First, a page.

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Better manage your sow herd with uniform body-condition technique

17 March 2021, at 1:37pm

After noticing an alarming difference in sow body conditions in several herds, Cary Sexton, DVM, Four Star Veterinary Service (FSVS), became concerned.

“I saw people that were highly subjective in their ideal animal body conditions,” he said. “On farms with multiple employees who evaluate sows, I saw a lot of group-to-group variability among sow groups in crated gestation. Pen gestation was even more variable.”

The variability among sows was especially concerning because feed budgets are based on sow condition, explained Sexton who is with the FSVS Kinston, North Carolina office. If the herd isn’t uniform, then some sows eat too much feed, and others don’t get enough.

The solution

Sexton looked at different ways to objectively determine sow body condition. Most were eliminated including ultrasound and fat-depth measurements, which requires a high level of technical skill.

He decided to focus on a sow caliper designed by Mark Knauer, PhD, swine specialist at North Carolina State University Extension. Knauer agreed to meet with Sexton and some pork producers to discuss the caliper.

Knauer designed the sow caliper to standardize sow body condition instead of relying on visual scores, which can lead to expensive herd problems. Underfed sows more frequently experience impaired reproduction and well-being issues. Overfeeding sows leads to higher feed costs, more farrowing problems and higher pre-weaning mortality

Implementing sow caliper

The sow caliper is a sturdy metal device that’s designed for easy use on sows. After Knauer demonstrated the caliper, Sexton said producers were supportive about trying it in their herds. Employees were less supportive, with concern about how long it would take to measure sows with the caliper.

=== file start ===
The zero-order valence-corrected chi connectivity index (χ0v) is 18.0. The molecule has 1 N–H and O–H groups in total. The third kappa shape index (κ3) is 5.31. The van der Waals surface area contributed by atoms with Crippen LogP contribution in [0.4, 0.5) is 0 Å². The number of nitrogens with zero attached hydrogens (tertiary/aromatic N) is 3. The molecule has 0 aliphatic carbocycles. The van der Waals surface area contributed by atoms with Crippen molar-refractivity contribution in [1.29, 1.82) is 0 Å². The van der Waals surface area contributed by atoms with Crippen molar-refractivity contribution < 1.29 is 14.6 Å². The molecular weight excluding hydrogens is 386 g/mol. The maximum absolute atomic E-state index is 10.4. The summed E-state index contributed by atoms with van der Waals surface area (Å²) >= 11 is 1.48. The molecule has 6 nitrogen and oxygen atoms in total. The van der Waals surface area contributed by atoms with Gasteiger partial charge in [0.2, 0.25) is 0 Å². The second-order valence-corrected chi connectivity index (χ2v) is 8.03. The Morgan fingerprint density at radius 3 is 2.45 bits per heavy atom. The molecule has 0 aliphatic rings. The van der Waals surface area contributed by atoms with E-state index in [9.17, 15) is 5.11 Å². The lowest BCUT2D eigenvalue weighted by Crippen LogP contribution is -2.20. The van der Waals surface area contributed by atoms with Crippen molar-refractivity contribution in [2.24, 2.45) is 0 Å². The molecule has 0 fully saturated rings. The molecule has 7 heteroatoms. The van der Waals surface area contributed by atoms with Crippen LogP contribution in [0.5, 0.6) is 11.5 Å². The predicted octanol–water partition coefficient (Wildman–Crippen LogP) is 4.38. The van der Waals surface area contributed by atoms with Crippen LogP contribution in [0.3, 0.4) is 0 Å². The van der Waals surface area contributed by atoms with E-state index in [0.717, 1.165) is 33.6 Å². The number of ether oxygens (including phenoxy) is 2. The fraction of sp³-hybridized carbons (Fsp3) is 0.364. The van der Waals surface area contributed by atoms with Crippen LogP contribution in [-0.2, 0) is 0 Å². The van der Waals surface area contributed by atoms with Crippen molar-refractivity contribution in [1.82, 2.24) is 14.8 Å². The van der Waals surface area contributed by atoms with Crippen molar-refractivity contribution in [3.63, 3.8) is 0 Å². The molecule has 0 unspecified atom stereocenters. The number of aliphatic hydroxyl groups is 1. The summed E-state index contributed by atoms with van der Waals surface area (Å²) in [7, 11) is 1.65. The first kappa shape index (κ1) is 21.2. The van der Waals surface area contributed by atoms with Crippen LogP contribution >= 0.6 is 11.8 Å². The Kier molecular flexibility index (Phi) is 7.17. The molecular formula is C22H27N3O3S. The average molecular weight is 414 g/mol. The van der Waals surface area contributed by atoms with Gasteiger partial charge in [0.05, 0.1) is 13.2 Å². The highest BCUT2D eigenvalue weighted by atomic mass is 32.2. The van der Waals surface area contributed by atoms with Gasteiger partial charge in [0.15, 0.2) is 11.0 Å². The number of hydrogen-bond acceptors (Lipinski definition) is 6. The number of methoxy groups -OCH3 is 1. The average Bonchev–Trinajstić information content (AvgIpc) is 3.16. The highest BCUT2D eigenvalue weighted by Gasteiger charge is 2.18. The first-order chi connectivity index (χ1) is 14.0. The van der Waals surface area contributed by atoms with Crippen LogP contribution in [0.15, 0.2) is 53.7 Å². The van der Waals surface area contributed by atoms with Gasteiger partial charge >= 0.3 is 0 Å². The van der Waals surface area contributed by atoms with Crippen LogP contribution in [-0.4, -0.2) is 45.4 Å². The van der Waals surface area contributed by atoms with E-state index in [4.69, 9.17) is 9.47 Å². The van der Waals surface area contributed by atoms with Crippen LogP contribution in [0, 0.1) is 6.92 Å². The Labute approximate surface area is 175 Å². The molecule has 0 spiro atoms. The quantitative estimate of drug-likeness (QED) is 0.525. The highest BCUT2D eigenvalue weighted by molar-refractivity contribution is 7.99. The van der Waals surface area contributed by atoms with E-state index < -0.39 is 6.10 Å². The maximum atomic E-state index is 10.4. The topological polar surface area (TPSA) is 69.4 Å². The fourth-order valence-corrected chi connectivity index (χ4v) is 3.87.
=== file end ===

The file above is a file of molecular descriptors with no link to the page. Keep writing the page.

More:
“But once they used it, the employees felt they were doing a better job determining body condition than previously,” Sexton said. “And most employees can do it in about the same time as they previously were taking in performing visual scoring.”

The caliper must be used properly to accurately determine body condition. Sexton said the caliper must be placed at the last rib and with the pivot point on the spine for proper calibration.

He recommends checking sows with the caliper at breeding, pregnancy check at 50 to 60 days, and at 90 days. Gilts can be started at pregnancy check or after to prevent interfering with conception. It can also be used in a gestation pen system if the animals are housed in crates until pregnancy check or beyond.

“The first few weeks of pregnancy are the cheapest time to recover condition lost during lactation as the sows have less nutritional demand from the next litter,” Sexton said. “The condition can also be carried over into the gestation pens in assigning them and being able to more closely manage the amount offered each animal.”

$250,000 feed savings

Some of Sexton’s clients have used the sow caliper for several years. The biggest change for them was sow feed management.

“We saw huge feed savings for some companies, and one system saved $250,000 a year,” he said. “For a few systems where the sows tended to be thinner, there was a feed increase but with better management and feed utilization.”

Sexton said his biggest surprise was seeing how the small differences between body conditions can cause big variabilities in the animal. For example, he’s noticed sows in good body condition with adequate nutrition will handle disease challenges better.

Another benefit of well-conditioned sows is more piglets born live at the second and third farrowings, he said. The sows also continue to hold the higher numbers in subsequent farrowings.

Employees regularly using the sow caliper also observe sows more frequently. Health issues like lameness can be caught early and addressed before growing into major health problems, Sexton added.

For more information on the sow caliper, contact Mark Knauer.